By now, most people are familiar with working animals such as therapy and service dogs. Therapy dogs go into hospitals, nursing homes, schools, and other places to help a group of people feel better emotionally. Service dogs are trained to perform tasks that assist one disabled individual.
Unfortunately, fewer people are familiar with Emotional Support Animals.Emotional support animals provide support and companionship to individuals who suffer from emotional and mental disabilities.
Emotional support animals are guaranteed housing rights by the Fair Housing Act (FHA) without standard associated pet fees, but ESAs do not have the same public rights as service animals. This means that there are places service animals are allowed that ESAs may not be, such as a library or on a plane with you free of charge.
Unlike service or therapy animals, emotional support animals do not have to be dogs. ESAs can be dogs, cats, birds, reptiles, and other types of animals.
Different animals can offer support to many different kinds of people. Some might prefer the benefit from an emotional support dog, especially since a dog needs physical activity and care. A dog might encourage an individual with depression to walk more, but some people suffer from limited mobility and might find the companionship of a cat more suitable.
Birds can be very talkative and affectionate companions who form lifelong bonds with their owners. Reptiles can require meticulous and specialized care, providing a mental distraction and escape from the stress and suffering from disorders. Offering different types of animals that require a diverse range of care offers options to people with unique conditions and needs.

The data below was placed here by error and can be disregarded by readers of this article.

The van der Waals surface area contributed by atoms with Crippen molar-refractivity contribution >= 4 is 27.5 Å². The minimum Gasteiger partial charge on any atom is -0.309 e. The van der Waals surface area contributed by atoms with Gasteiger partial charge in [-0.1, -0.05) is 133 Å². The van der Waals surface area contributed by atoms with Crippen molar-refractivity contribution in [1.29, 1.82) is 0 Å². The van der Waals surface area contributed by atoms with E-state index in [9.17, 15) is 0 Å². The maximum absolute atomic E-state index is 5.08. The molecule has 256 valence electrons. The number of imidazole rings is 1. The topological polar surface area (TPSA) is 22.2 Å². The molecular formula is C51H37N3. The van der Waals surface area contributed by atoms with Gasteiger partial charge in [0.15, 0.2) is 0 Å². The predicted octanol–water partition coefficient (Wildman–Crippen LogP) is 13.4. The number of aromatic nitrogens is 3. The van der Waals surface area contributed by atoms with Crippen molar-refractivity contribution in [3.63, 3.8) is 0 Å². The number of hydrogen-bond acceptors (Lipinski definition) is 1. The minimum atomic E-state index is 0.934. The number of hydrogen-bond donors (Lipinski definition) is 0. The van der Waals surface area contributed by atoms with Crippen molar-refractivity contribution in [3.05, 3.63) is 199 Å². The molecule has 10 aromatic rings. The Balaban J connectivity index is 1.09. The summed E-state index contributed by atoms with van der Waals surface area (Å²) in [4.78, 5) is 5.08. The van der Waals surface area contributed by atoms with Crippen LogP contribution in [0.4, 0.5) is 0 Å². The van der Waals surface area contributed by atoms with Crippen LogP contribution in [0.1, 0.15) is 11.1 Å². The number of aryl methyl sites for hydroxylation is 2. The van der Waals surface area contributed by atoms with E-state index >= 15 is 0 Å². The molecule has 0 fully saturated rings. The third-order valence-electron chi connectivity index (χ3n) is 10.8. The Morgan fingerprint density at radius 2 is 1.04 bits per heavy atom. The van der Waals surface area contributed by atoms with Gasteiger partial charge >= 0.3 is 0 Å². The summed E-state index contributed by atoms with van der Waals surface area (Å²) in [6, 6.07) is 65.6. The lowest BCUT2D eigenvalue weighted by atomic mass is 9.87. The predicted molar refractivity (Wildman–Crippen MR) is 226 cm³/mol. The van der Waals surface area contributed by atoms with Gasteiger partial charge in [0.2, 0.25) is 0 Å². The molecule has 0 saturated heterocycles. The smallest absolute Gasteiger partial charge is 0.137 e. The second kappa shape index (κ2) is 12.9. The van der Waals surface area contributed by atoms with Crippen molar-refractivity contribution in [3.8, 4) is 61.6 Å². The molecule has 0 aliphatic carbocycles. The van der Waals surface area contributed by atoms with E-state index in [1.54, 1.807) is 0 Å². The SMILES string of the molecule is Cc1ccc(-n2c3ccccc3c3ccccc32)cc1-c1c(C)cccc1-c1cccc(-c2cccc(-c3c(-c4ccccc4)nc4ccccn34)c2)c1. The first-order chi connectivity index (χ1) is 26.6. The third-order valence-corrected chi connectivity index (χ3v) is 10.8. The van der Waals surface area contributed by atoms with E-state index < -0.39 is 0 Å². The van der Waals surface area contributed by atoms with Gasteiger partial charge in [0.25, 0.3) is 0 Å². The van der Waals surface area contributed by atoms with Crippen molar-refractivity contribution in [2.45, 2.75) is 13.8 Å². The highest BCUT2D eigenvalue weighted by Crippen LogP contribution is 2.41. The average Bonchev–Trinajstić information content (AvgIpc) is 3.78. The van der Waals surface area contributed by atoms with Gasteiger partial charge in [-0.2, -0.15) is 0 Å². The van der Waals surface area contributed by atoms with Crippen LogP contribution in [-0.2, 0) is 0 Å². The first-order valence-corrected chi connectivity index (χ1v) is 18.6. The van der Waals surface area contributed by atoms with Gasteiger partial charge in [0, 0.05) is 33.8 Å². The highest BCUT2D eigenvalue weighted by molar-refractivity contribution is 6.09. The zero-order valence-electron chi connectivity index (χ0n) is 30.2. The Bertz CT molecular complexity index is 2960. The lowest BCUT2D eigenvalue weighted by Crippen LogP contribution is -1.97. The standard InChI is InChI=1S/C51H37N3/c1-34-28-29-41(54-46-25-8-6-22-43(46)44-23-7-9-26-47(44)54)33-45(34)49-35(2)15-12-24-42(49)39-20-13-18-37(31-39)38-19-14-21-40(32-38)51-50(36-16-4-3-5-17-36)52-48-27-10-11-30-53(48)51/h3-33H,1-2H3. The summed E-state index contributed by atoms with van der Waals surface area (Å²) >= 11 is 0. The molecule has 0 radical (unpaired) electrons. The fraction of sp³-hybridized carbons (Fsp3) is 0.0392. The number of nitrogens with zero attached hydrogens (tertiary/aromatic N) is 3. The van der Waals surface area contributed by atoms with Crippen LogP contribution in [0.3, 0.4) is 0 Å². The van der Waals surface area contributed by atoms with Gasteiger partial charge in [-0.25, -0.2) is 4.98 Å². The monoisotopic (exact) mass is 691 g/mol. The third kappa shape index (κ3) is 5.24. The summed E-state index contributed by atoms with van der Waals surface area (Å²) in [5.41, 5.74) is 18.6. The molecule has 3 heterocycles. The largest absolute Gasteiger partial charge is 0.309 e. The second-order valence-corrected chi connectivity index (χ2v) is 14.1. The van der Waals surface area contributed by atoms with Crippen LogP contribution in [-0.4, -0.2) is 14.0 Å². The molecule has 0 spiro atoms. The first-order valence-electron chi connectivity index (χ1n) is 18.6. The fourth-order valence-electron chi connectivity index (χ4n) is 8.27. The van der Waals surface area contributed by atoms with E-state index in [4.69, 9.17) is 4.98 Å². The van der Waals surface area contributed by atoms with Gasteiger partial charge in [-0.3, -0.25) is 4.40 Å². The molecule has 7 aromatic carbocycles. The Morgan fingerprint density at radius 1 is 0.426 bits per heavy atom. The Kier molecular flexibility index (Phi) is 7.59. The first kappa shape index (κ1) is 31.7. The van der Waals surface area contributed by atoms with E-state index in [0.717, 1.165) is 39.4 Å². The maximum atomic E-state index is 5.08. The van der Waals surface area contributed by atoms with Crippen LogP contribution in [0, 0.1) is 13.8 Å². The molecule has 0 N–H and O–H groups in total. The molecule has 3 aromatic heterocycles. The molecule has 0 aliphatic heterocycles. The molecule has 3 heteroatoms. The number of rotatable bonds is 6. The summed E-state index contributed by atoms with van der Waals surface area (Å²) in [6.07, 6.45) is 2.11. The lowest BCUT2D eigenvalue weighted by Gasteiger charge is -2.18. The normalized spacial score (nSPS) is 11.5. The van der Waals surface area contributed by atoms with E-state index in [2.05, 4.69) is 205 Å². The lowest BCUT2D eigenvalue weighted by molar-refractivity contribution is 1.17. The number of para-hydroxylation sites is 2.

ESAs do not have to be trained to perform any tasks that help with disabilities, but they should have good social manners. While they are not always trained to help their owners, they do assist their owners in other ways. These animals can offer emotional support for individuals suffering from depression, anxiety, PTSD, and other emotional and psychiatric disorders. In addition to emotional support and mental health, ESAs can provide companionship to those suffering from chronic pain and limited mobility.
To obtain housing rights for your emotional support animal, you need a licensed mental health professional’s letter.
Many like to supplement an emotional support animal letter with an ID card and certificate for visual and easily accessible identification. Letters and registration ensure housing rights and visual identification for landlords.
If you would like to see if you qualify for an evaluation with one of our mental health clinicians, please call (985) 242-7207 or email [email protected] Our mental health experts can do a consultation via telephone to see if you qualify for emotional support animal. If they determine that you suffer from a condition defined in DSM-V and you are approved, we can deliver your letter via email the same day.
Additionally, if you would like to be registered in our database and receive a picture ID for your animal, you can register your animal as an Emotional Support Animal through our website.